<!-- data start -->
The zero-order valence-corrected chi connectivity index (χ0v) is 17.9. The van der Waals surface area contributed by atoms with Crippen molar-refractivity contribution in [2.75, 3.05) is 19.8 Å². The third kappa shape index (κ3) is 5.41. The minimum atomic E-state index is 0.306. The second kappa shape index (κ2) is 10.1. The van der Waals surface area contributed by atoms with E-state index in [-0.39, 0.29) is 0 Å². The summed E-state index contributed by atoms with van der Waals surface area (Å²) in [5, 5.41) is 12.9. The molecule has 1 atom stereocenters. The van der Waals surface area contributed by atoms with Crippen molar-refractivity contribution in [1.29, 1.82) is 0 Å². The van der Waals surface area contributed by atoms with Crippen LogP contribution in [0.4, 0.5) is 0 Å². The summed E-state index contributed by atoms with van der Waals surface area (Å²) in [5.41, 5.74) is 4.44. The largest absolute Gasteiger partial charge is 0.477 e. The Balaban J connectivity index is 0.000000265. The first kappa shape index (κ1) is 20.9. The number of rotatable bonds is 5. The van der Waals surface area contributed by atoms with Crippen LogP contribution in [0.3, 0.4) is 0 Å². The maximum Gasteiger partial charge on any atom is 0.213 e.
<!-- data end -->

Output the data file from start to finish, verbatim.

The zero-order valence-corrected chi connectivity index (χ0v) is 17.9. The van der Waals surface area contributed by atoms with Crippen molar-refractivity contribution in [2.75, 3.05) is 19.8 Å². The third kappa shape index (κ3) is 5.41. The minimum atomic E-state index is 0.306. The second kappa shape index (κ2) is 10.1. The van der Waals surface area contributed by atoms with E-state index in [-0.39, 0.29) is 0 Å². The summed E-state index contributed by atoms with van der Waals surface area (Å²) in [5, 5.41) is 12.9. The molecule has 1 atom stereocenters. The van der Waals surface area contributed by atoms with Crippen molar-refractivity contribution in [1.29, 1.82) is 0 Å². The van der Waals surface area contributed by atoms with Crippen LogP contribution in [0.4, 0.5) is 0 Å². The summed E-state index contributed by atoms with van der Waals surface area (Å²) in [5.41, 5.74) is 4.44. The largest absolute Gasteiger partial charge is 0.477 e. The Balaban J connectivity index is 0.000000265. The first kappa shape index (κ1) is 20.9. The number of rotatable bonds is 5. The van der Waals surface area contributed by atoms with Crippen LogP contribution in [0.3, 0.4) is 0 Å². The maximum Gasteiger partial charge on any atom is 0.213 e.